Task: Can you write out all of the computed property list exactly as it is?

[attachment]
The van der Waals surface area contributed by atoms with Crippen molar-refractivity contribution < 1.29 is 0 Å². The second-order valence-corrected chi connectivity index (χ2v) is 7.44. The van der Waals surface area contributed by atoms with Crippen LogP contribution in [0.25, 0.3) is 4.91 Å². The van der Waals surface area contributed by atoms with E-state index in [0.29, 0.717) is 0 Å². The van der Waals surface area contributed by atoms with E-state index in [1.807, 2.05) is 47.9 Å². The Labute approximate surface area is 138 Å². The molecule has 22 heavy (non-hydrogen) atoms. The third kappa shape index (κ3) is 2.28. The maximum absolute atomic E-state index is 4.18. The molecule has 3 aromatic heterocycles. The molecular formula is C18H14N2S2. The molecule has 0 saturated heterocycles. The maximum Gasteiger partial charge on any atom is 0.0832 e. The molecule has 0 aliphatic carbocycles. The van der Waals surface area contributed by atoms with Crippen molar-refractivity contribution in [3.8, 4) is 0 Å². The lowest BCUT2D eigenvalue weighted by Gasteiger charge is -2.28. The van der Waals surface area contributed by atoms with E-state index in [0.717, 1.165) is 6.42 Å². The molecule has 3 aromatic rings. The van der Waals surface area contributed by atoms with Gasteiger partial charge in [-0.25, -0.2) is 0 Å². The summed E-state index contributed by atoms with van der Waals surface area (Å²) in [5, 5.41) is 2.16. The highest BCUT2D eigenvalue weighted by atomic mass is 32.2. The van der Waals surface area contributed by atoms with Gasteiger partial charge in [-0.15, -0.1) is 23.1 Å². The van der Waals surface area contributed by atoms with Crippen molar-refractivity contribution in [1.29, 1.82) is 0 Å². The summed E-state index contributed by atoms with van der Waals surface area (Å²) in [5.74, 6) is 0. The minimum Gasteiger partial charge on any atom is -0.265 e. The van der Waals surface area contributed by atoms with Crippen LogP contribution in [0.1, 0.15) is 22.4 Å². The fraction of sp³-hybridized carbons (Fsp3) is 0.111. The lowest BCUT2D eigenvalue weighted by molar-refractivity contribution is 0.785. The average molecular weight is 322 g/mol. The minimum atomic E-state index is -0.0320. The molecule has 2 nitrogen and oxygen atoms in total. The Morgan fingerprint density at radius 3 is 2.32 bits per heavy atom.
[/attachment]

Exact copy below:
The van der Waals surface area contributed by atoms with Crippen molar-refractivity contribution < 1.29 is 0 Å². The second-order valence-corrected chi connectivity index (χ2v) is 7.44. The van der Waals surface area contributed by atoms with Crippen LogP contribution in [0.25, 0.3) is 4.91 Å². The van der Waals surface area contributed by atoms with E-state index in [0.29, 0.717) is 0 Å². The van der Waals surface area contributed by atoms with E-state index in [1.807, 2.05) is 47.9 Å². The Labute approximate surface area is 138 Å². The molecule has 22 heavy (non-hydrogen) atoms. The third kappa shape index (κ3) is 2.28. The maximum absolute atomic E-state index is 4.18. The molecule has 3 aromatic heterocycles. The molecular formula is C18H14N2S2. The molecule has 0 saturated heterocycles. The maximum Gasteiger partial charge on any atom is 0.0832 e. The molecule has 0 aliphatic carbocycles. The van der Waals surface area contributed by atoms with Crippen molar-refractivity contribution in [3.8, 4) is 0 Å². The lowest BCUT2D eigenvalue weighted by Gasteiger charge is -2.28. The van der Waals surface area contributed by atoms with E-state index in [0.717, 1.165) is 6.42 Å². The molecule has 3 aromatic rings. The van der Waals surface area contributed by atoms with Gasteiger partial charge in [-0.25, -0.2) is 0 Å². The summed E-state index contributed by atoms with van der Waals surface area (Å²) in [5, 5.41) is 2.16. The highest BCUT2D eigenvalue weighted by atomic mass is 32.2. The van der Waals surface area contributed by atoms with Gasteiger partial charge in [-0.15, -0.1) is 23.1 Å². The van der Waals surface area contributed by atoms with Crippen molar-refractivity contribution in [1.29, 1.82) is 0 Å². The summed E-state index contributed by atoms with van der Waals surface area (Å²) in [5.74, 6) is 0. The minimum Gasteiger partial charge on any atom is -0.265 e. The van der Waals surface area contributed by atoms with Crippen LogP contribution in [0.1, 0.15) is 22.4 Å². The fraction of sp³-hybridized carbons (Fsp3) is 0.111. The lowest BCUT2D eigenvalue weighted by molar-refractivity contribution is 0.785. The average molecular weight is 322 g/mol. The minimum atomic E-state index is -0.0320. The molecule has 2 nitrogen and oxygen atoms in total. The Morgan fingerprint density at radius 3 is 2.32 bits per heavy atom.